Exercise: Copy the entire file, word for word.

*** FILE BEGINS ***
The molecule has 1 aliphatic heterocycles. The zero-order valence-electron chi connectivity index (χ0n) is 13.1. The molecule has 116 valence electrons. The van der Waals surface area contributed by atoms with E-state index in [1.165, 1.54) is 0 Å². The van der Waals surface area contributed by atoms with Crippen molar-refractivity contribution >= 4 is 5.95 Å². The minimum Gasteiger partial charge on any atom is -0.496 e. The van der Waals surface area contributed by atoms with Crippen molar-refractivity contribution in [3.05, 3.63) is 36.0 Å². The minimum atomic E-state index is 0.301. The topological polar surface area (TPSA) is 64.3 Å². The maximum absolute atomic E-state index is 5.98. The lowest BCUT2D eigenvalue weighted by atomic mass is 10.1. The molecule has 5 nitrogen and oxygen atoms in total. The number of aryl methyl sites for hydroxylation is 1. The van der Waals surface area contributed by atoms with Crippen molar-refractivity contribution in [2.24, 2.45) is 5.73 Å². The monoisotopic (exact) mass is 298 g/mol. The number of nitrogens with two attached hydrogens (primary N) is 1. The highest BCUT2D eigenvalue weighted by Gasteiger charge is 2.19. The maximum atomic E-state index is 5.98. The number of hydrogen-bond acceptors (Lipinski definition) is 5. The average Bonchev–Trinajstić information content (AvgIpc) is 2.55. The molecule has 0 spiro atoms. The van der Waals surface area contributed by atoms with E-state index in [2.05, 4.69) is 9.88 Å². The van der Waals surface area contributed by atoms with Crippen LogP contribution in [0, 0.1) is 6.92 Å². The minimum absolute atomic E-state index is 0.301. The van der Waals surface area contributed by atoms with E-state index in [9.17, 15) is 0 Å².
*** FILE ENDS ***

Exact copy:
The molecule has 1 aliphatic heterocycles. The zero-order valence-electron chi connectivity index (χ0n) is 13.1. The molecule has 116 valence electrons. The van der Waals surface area contributed by atoms with E-state index in [1.165, 1.54) is 0 Å². The van der Waals surface area contributed by atoms with Crippen molar-refractivity contribution >= 4 is 5.95 Å². The minimum Gasteiger partial charge on any atom is -0.496 e. The van der Waals surface area contributed by atoms with Crippen molar-refractivity contribution in [3.05, 3.63) is 36.0 Å². The minimum atomic E-state index is 0.301. The topological polar surface area (TPSA) is 64.3 Å². The maximum absolute atomic E-state index is 5.98. The lowest BCUT2D eigenvalue weighted by atomic mass is 10.1. The molecule has 5 nitrogen and oxygen atoms in total. The number of aryl methyl sites for hydroxylation is 1. The van der Waals surface area contributed by atoms with Crippen molar-refractivity contribution in [2.24, 2.45) is 5.73 Å². The monoisotopic (exact) mass is 298 g/mol. The number of nitrogens with two attached hydrogens (primary N) is 1. The highest BCUT2D eigenvalue weighted by Gasteiger charge is 2.19. The maximum atomic E-state index is 5.98. The number of hydrogen-bond acceptors (Lipinski definition) is 5. The average Bonchev–Trinajstić information content (AvgIpc) is 2.55. The molecule has 0 spiro atoms. The van der Waals surface area contributed by atoms with E-state index in [2.05, 4.69) is 9.88 Å². The van der Waals surface area contributed by atoms with Crippen LogP contribution in [0, 0.1) is 6.92 Å². The minimum absolute atomic E-state index is 0.301. The van der Waals surface area contributed by atoms with E-state index in [9.17, 15) is 0 Å².